— by Cathy O’Neil
My first memory is of my father throwing a plate of eggs at my mother’s head, like a Frisbee. His eggs hadn’t been cooked well enough, and this was his way of expressing that to my mother, who had cooked them.
My mother had to duck to get out of the way, and the plate exploded on the wall behind her. Then he punched his hand through a glass window. Blood and glass fragments were everywhere.
I was 4 years old. I remember running to my bed and crying, and the already-familiar feeling of hiding in fear.
My mother was a battered woman who did not leave her abuser, and that meant many of things for her, and for me and my brother. I cannot explain her reasoning, because I was a small child when most of the abuse occurred. But I can tell you it is quite common, and it is not even that hard to understand.
One of the aspects of the decision to stay with your abuser or not, that I have not been hearing a lot of recently, in the Ray Rice-inspired nationwide conversation about violence against women, is the economics of it.
The worst of my father’s behavior happened when he was unemployed, and desperately unhappy with how his life was turning out. I imagine that is typical, but it is extra-hard to imagine managing a second household, with small children, on one salary, when it is already a huge struggle to manage one.
Once my father got on his feet again, he did not take anger out on his wife as much, or as often. Even so, the abuse did not completely stop, and it is not like my mother never considered leaving him.
I remember I went away for a month, to communist Budapest, when I was turning 13. When I came back, my mother told me that my father had pushed her down the stairs. Then she asked me if she should leave him. I said yes, but then she did not do it.
I will probably never really forgive her for asking me that, for putting that kind of responsibility on a child, and then not following through. Especially now, that I have kids of my own that age, it seems outrageous to put that kind of decision on their plate, or even seem to.
It was my last day of childhood: the day I realized that no responsible people were in my family, and that I would have to step up and be the person who negotiated reasonable boundaries, or failing that, call the cops. From then on, I was my mother’s and my brother’s protector.
If anyone ever asks me why I am not intimidated by anyone, I think of that moment. When you are a 13-year-old girl who has decided to stand up for your mother and brother against a large and very strong man, who often became an enraged and unreasonable bully, you forget about fear and intimidation, because you just cannot think about them.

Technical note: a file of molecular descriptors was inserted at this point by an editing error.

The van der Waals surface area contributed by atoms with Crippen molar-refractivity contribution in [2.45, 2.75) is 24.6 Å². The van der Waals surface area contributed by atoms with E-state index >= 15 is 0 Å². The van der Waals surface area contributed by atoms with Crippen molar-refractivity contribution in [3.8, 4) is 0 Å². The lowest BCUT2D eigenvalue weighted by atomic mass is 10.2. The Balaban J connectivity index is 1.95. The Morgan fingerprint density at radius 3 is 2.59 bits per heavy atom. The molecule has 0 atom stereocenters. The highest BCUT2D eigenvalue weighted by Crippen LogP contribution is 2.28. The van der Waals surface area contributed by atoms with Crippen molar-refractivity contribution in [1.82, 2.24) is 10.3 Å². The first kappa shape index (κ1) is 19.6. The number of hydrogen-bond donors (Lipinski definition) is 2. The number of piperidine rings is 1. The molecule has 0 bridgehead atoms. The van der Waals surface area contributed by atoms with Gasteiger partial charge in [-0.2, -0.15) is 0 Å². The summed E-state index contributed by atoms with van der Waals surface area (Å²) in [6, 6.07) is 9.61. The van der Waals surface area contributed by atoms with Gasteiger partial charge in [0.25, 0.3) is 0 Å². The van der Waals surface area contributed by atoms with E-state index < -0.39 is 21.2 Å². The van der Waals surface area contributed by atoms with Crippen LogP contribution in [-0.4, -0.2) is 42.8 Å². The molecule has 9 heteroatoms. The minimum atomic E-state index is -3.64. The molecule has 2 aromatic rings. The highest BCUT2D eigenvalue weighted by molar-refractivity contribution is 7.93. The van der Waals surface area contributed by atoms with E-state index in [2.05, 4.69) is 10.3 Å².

Many years later, after I left college, my father engaged me in a series of ritualized revisionist history lessons: Every Christmas, every Thanksgiving, maybe even on the 4th of July, he would bring up the bad old days.
He would mention how much I had hated him when I was a teenager, and how he had not deserved it; and how even when he had been abusive to my mother, she had hit him first, and he had not really wanted to do it, but there it is. He often distorted facts, and never explained why he was doing this.
It always sounded bizarre to me: How could it matter that my mother had hit him first, not to mention that it was unbelievably hard to imagine? How could that be an excuse for what kind of fear and rage he had manifested on her body and on our family for so long?
These inaccurate family-history lessons in sermon form were very confusing. They made me so angry that I never could do anything except stay silent. I did not even correct him when he lied about the details, because he was evidently saying all of this more for him than for me.
It took me years to figure out why this conversation kept happening, but I think I finally know now: He was working through his guilt, with me as his chosen audience.
He was, in a sense, asking for my forgiveness. I never gave it, but what those conversations did accomplish for him was almost the same: He made it my problem for being so unkind as to not forgive him. After all, my mother had forgiven him, so why could not I?
Looking back, I felt increasing pressure to forgive, but I never gave in. I did not even really know how.
The Ray Rice and Adrian Peterson conversation, which I have been listening to on sports radio, has gotten me to thinking about this recently. I was listening to football guys, these pinnacles of macho masculinity, talking about men who abuse women and children, and describing it as unforgivable.
Thank God for those men: It really is unforgivable, but until now I had not realized that I was allowed to think so. I have been feeling so guilty for so long at not being able to forgive my father, that I never realized that I could just be okay with it. But now I realize, I do not forgive him, and I never will.
I am not writing this to hurt my father or my mother. I am writing in hopes that by reading this, people will realize that this kind of thing happens everywhere, to all kinds of people, and that it is always very wrong.
We need to create stronger laws around this, that do not buckle when the women refuse to press charges. We need to know that, the NFL needs to know that, and policy makers need to know that.
If this happened to you as a kid, it was not your fault, and you do not have to forgive if you do not want to. and even if you do not forgive your parents, you will probably still love them. Human beings are very good at conflicting emotions.
My proudest accomplishment is that I have not perpetuated the cycle of violence on my own family.
Originally published in Math Babe.